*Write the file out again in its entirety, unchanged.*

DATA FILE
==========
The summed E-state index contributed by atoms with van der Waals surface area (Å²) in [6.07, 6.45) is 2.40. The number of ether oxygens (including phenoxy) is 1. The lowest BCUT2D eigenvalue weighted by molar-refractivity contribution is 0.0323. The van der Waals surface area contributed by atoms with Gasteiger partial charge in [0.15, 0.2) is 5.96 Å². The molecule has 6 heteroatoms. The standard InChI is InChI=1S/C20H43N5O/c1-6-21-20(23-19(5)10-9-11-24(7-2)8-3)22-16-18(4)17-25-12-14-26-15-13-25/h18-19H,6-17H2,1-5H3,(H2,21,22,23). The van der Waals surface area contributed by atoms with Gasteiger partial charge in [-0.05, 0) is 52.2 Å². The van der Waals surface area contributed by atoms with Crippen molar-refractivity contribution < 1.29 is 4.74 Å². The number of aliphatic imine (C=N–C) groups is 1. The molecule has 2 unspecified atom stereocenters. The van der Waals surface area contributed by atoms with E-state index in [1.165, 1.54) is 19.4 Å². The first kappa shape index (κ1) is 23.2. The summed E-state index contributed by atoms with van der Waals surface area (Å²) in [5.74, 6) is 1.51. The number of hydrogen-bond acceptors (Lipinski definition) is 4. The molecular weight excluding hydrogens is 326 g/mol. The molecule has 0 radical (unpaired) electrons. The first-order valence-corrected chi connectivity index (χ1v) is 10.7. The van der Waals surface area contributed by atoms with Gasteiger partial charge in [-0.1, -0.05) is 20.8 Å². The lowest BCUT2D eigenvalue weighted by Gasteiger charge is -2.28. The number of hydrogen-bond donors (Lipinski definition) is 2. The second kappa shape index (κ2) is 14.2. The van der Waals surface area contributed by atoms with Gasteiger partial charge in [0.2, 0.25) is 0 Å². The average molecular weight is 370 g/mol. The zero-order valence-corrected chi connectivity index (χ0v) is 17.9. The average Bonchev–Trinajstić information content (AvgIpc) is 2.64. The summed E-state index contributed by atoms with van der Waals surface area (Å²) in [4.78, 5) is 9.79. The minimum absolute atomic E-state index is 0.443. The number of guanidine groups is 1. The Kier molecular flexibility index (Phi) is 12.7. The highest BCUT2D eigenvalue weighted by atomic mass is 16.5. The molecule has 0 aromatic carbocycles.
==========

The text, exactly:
The summed E-state index contributed by atoms with van der Waals surface area (Å²) in [6.07, 6.45) is 2.40. The number of ether oxygens (including phenoxy) is 1. The lowest BCUT2D eigenvalue weighted by molar-refractivity contribution is 0.0323. The van der Waals surface area contributed by atoms with Gasteiger partial charge in [0.15, 0.2) is 5.96 Å². The molecule has 6 heteroatoms. The standard InChI is InChI=1S/C20H43N5O/c1-6-21-20(23-19(5)10-9-11-24(7-2)8-3)22-16-18(4)17-25-12-14-26-15-13-25/h18-19H,6-17H2,1-5H3,(H2,21,22,23). The van der Waals surface area contributed by atoms with Gasteiger partial charge in [-0.05, 0) is 52.2 Å². The van der Waals surface area contributed by atoms with Crippen molar-refractivity contribution < 1.29 is 4.74 Å². The number of aliphatic imine (C=N–C) groups is 1. The molecule has 2 unspecified atom stereocenters. The van der Waals surface area contributed by atoms with E-state index in [1.165, 1.54) is 19.4 Å². The first kappa shape index (κ1) is 23.2. The summed E-state index contributed by atoms with van der Waals surface area (Å²) in [5.74, 6) is 1.51. The number of hydrogen-bond acceptors (Lipinski definition) is 4. The molecular weight excluding hydrogens is 326 g/mol. The molecule has 0 radical (unpaired) electrons. The first-order valence-corrected chi connectivity index (χ1v) is 10.7. The van der Waals surface area contributed by atoms with Gasteiger partial charge in [-0.1, -0.05) is 20.8 Å². The lowest BCUT2D eigenvalue weighted by Gasteiger charge is -2.28. The number of hydrogen-bond donors (Lipinski definition) is 2. The second kappa shape index (κ2) is 14.2. The van der Waals surface area contributed by atoms with Gasteiger partial charge in [0.2, 0.25) is 0 Å². The average molecular weight is 370 g/mol. The zero-order valence-corrected chi connectivity index (χ0v) is 17.9. The average Bonchev–Trinajstić information content (AvgIpc) is 2.64. The summed E-state index contributed by atoms with van der Waals surface area (Å²) in [4.78, 5) is 9.79. The minimum absolute atomic E-state index is 0.443. The number of guanidine groups is 1. The Kier molecular flexibility index (Phi) is 12.7. The highest BCUT2D eigenvalue weighted by atomic mass is 16.5. The molecule has 0 aromatic carbocycles.